Winning the Deal: Researching a Target Quickly Can Make the Difference

Winning The Deal

From the December issue of MERGERS & ACQUISITIONS.

In today’s frothy deal making environment buyers are snatching up companies like gangbusters. In many cases buyers do not have ample time to conduct due diligence as thoroughly as they would have liked to. To help ensure that buyers are in fact purchasing what they think they are purchasing without buyer’s remorse, buyers and their respective counsels are turning to firms like CT, a compliance and due diligence services provider, to have more thorough due diligence conducted for an extra level of confidence.

“There are the usual four part searches that lawyers do around liens and judgments, but there are so many other types of searches that buyers can conduct that can help them understand the company they are potentially acquiring,” says Ian Bone, Senior Manager, Product Planning and Innovation for CT.

What’s more, these types of searches have become more popular with not just buyers, but also lenders today. “With more restrictions placed on banks, lenders need to know more about their clients than ever before. And while lenders are often negotiating the deal with a private equity firm, they are in actuality lending to the entity being acquired. Evolving Know Your Customer requirements mean that trusting the private equity firm’s due diligence is no longer enough. Additionally, given the current multiples, lenders want to make sure they will be getting projected future cash flows and that there are no unforeseen issues around the borrowing company’s ability to pay,” says Bone

To that end, CT is conducting many new types of searches today. For example, negative news searches are becoming more commonplace. CT combs though thousands of press outlets and alerts clients to any red flags or negative information that could affect the target acquisition’s reputation and be financially impactful. In fact, CT recently conducted a negative news search on a food company for a potential buyer. Although the potential buyer didn’t expect the search to yield any results, it turned out the company had had a product recall due to not properly listing allergens in the ingredients. By uncovering this information the potential buyer was able to review how the company’s financials held up during this time, how the recall impacted the company and how the company was able to move forward after the recall. Additionally, as a result of finding this new information the potential buyers then decided to examine the target’s facilities more closely to review their production procedures.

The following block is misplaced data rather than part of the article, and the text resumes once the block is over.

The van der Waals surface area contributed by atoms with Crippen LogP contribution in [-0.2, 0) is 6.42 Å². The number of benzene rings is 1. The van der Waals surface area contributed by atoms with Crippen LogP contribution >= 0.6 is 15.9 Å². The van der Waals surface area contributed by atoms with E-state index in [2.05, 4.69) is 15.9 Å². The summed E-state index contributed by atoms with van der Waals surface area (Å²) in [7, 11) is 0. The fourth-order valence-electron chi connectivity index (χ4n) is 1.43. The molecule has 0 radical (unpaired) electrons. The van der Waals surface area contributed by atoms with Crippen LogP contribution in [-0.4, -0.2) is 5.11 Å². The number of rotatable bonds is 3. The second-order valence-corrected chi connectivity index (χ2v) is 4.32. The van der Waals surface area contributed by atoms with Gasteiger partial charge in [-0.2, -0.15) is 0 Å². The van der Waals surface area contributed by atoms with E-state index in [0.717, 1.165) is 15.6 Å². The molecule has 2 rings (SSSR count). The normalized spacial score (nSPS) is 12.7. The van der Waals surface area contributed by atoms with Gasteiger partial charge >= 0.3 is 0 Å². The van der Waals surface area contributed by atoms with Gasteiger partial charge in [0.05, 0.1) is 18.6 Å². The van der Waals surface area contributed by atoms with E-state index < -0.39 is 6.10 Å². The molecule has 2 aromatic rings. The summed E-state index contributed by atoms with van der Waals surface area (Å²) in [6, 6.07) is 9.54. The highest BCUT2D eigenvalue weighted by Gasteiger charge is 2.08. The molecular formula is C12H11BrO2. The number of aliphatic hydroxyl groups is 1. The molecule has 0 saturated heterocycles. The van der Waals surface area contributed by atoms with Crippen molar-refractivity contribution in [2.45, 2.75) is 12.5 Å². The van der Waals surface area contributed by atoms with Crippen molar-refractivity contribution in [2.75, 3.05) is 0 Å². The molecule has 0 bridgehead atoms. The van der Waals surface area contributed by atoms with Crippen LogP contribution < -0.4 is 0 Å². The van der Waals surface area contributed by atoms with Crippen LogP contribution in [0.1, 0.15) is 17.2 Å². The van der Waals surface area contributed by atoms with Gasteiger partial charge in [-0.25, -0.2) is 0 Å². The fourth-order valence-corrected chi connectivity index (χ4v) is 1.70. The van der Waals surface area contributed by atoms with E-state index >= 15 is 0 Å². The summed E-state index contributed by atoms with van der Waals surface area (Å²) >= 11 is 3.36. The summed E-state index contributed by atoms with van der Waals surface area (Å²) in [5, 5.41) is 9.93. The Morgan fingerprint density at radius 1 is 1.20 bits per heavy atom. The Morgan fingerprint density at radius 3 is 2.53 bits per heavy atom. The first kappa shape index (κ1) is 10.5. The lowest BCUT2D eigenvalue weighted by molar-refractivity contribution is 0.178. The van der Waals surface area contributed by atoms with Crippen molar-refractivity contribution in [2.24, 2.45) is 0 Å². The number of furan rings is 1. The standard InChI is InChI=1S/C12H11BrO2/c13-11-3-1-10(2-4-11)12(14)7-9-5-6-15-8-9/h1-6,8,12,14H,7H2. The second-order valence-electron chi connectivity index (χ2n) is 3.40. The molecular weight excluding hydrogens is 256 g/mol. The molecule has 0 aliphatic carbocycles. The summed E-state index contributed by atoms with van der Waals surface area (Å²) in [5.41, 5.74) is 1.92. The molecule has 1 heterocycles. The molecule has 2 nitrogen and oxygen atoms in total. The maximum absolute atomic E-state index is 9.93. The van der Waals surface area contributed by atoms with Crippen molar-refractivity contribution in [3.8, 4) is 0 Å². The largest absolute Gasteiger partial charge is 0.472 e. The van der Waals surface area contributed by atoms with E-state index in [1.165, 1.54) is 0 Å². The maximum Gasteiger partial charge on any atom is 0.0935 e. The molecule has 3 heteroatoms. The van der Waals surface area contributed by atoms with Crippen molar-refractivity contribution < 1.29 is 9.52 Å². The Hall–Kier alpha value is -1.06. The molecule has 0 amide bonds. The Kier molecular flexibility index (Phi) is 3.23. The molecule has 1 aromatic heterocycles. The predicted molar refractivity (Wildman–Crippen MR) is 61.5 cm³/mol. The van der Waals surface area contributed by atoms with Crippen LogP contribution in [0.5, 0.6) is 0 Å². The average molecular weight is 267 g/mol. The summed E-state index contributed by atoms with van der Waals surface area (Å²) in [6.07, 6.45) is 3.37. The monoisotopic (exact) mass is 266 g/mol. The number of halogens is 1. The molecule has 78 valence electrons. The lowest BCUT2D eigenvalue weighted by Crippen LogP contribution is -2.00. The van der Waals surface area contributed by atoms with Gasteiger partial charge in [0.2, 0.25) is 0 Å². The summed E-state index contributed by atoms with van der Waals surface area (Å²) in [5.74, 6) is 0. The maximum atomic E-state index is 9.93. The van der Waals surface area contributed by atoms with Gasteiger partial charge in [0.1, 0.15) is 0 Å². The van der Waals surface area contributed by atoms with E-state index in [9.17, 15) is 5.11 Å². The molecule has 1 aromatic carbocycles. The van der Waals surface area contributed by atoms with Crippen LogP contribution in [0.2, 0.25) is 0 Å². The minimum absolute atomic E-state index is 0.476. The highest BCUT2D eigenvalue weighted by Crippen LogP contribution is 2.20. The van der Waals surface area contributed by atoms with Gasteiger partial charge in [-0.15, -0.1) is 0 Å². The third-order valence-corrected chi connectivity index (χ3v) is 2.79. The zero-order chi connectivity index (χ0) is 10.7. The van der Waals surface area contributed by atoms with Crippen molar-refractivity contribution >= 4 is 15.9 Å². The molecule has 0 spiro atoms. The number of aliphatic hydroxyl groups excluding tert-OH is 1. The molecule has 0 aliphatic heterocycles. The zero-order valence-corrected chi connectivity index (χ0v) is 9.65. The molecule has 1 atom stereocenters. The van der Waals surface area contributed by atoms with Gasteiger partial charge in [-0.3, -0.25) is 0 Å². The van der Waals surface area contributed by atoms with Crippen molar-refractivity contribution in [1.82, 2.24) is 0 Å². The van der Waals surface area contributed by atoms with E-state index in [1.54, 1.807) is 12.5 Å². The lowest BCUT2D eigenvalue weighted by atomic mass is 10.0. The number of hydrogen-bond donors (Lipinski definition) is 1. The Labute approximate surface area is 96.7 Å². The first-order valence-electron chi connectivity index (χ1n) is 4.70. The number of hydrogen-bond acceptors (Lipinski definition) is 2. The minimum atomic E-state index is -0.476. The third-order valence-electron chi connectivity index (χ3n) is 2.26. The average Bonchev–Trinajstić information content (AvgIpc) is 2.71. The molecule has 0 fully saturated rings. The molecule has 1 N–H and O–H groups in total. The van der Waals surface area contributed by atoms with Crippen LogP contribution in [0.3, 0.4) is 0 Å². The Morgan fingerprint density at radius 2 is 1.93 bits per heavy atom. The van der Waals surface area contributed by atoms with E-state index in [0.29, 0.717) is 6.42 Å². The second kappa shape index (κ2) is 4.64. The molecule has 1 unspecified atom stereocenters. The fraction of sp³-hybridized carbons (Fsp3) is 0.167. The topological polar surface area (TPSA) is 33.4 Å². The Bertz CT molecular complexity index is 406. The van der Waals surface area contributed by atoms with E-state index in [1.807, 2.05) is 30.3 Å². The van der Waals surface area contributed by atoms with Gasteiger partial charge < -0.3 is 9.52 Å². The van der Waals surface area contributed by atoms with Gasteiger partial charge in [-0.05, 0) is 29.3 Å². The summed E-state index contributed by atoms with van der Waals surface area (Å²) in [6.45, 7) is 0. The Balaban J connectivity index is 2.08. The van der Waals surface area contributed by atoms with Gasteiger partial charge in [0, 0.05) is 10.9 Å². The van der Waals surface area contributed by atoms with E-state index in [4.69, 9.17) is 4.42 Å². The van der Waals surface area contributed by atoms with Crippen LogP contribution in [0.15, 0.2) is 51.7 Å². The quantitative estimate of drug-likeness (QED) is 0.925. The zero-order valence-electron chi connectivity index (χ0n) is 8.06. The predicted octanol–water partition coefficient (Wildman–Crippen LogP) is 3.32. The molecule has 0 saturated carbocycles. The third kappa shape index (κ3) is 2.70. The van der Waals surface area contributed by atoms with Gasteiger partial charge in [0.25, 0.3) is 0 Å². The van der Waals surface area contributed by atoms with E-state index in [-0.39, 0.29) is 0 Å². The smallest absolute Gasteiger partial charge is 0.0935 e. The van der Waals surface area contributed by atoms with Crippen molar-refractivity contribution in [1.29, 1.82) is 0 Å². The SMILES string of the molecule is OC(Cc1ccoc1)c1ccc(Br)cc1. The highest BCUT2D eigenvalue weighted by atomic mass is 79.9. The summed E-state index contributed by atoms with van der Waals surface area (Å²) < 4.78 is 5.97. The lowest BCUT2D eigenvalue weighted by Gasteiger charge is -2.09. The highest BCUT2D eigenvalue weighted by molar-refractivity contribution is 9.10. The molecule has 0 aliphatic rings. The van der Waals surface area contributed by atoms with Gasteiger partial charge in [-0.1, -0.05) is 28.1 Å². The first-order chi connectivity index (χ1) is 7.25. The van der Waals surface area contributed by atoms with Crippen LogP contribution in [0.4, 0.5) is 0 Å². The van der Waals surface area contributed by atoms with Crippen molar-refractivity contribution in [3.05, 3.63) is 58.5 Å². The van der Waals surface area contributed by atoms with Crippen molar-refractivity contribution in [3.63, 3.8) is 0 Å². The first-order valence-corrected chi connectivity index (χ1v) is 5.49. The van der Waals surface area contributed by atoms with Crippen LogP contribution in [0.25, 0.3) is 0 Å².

“It allows the buyers to model in a certain level of risk that they couldn’t previously,” says Bone.

The buyer walked away from the deal. In addition to the information the negative news search uncovered, there were other issues that made the buyer wary of moving forward with the transaction.

“In this case the deal was not closed, but in other cases searches have led the buyer to negotiate deal terms and valuations. Risks need to be understood and accounted for properly,” says Bone.

In addition to negative news searches, industry specific searches have become increasingly important to buyers and lenders as deal making has become more sector focused. For example, transportation and logistics companies typically should conduct motor vehicle searches, in which CT searches through titles, liens, registrations, VIN numbers, insurance information and driving records among other things to reveal any issues. As another example, in the healthcare sector hospital lien searches have become more important than ever before as hospitals are consolidating and in many states they file liens in order to recover from an individual the costs of emergency and other medical services.

“It never hurts to make sure a fleet of trucks or vessels are properly registered and have no liens against them. The same goes for factory equipment or rigs in the oil businesses. When specific property, real or intellectual, is a big part of the deal, it’s best to know exactly what you are getting yourself into,” says Bone. “And the bottom line is there are a lot more regulations on the federal, state and local level. You don’t want to have issues down the line that could have been averted quickly with a thorough, high-quality search conducted by professionals.”

CT, part of Wolters Kluwer, works with businesses around the world to offer customized capabilities and comprehensive business compliance and deal support services. Drawing on more than a century of experience, CT’s full suite of services can assist you from beginning stages of due diligence, through the high- pressure stage of closing — offering expertise and continuity every step of the way.


Learn more about how CT can provide support for every stage of the deal, from due diligence to closing to on-going compliance. Contact a CT representative at 844-701-2064 (toll-free U.S.) or visit

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